Keycards and cameras are a couple common ways businesses can secure their facilities, but a successful security program goes beyond that. While the latest technologies are the foundation of any security unit, successful operations also require a robust security culture.
Over the years, SRC has cultivated a strong safety culture by ensuring that staff are engaged and involved in the shared responsibility of a safe workplace. Safety and security are interconnected—a secure workplace ensures staff safety and keeps operations running smoothly.
To foster a similar culture, with security as the focus, SRC started Security Week to raise awareness about the importance of keeping operations secure and how employees can contribute to that goal.
Leadership is key to a successful security unit
Philip Rees is the face of security at SRC. He has been with SRC since 2013. As Chief Security Officer and Facilities Manager, Rees is responsible for maintaining and providing security for the Council's various locations and facilities.
Rees has been actively involved in security and facilities operations for decades. From the tech industry to the insurance industry, he has a wide range of experience in keeping organizations safe and operational.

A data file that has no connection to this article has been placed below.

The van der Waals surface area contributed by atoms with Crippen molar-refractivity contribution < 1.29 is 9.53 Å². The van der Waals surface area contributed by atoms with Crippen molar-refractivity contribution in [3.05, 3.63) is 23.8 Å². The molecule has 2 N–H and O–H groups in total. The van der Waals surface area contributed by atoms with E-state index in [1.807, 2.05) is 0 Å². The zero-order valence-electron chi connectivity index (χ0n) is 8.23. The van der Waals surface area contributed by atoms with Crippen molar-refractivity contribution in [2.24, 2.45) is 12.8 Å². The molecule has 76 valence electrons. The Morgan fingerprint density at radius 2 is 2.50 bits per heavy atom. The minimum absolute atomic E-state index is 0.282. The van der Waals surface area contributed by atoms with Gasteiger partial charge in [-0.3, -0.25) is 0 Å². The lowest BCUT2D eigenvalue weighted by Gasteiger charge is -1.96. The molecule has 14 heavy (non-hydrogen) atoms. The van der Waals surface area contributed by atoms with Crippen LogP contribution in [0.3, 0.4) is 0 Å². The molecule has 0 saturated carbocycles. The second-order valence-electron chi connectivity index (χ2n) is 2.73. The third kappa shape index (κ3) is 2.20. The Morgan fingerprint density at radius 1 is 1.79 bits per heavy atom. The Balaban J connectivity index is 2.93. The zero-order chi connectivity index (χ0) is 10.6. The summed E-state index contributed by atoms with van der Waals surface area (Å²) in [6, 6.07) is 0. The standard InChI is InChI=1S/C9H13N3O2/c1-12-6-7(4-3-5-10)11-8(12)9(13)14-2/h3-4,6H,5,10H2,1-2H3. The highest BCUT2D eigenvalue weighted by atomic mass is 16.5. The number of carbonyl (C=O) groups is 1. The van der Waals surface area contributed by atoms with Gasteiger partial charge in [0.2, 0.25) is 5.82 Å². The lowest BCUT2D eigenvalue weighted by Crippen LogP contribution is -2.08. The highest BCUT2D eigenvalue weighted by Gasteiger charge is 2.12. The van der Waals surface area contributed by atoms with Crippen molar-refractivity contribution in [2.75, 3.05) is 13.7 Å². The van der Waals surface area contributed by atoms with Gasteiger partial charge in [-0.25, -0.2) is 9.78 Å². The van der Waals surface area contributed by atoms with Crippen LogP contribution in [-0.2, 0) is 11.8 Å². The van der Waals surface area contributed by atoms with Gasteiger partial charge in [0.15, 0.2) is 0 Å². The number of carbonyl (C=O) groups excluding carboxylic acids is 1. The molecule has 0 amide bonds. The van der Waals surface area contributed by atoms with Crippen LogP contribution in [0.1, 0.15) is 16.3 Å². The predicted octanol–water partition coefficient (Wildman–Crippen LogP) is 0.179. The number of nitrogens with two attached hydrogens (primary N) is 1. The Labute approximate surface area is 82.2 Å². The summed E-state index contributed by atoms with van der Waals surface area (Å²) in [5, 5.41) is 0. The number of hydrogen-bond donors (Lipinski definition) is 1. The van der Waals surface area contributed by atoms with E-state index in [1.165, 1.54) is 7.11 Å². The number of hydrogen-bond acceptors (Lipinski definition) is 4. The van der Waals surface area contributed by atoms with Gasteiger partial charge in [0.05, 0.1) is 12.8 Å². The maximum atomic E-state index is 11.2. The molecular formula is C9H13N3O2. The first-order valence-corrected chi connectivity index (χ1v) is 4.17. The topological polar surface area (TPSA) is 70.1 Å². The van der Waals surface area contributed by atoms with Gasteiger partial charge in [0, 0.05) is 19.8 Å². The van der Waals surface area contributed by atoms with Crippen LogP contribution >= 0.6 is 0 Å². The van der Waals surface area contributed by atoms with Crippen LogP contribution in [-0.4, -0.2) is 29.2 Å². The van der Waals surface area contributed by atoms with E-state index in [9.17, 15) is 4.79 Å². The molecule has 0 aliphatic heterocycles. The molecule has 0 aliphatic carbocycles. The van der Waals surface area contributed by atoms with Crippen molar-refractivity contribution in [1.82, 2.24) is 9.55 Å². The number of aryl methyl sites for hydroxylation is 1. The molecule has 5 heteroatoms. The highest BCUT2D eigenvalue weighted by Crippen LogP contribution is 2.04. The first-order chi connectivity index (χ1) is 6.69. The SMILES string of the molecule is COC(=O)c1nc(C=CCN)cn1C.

Rees was first introduced to the security sector while building national and international call centres.
“At call centres, you’re dealing with credit card information, dealing with a lot of personal information for clients,” says Rees. “So, there is a high need for monitoring and maintaining information security.”
Rees has formal training from the Justice Institute of British Columbia and has experience in emergency management, which prepared him for managing unexpected events. Being able to make quick, informed decisions and respond swiftly is crucial for facility security and operations management.
An ever-evolving sector
Security at SRC has evolved over the years.
Much of the work currently done at SRC requires a high level of security. Rees says that these areas have been the main driver for change.
“We’ve moved into cannabis testing, rare earth processing, and we have a diamond lab—our clients need to trust that their samples are secure with us,” says Rees. “We need to ensure that our security meets their requirements, as well as our own.”
Figuring out the best way to address security needs is an ongoing process. SRC strives to be ahead of the curve when it comes to security, looking to implement the best solutions for clients and employees.
“It’s an approach that starts with meeting the guidelines, but also looking for ways to reach that next level of security,” says Rees. “We always want to make sure we go above and beyond to safeguard equipment, people and information.”
Keeping a close eye on things
Rees and the security team rely on technology to keep SRC’s offices, labs and facilities secure. Entry to buildings and lab spaces is tightly controlled with assigned access levels and close monitoring of who is coming and going.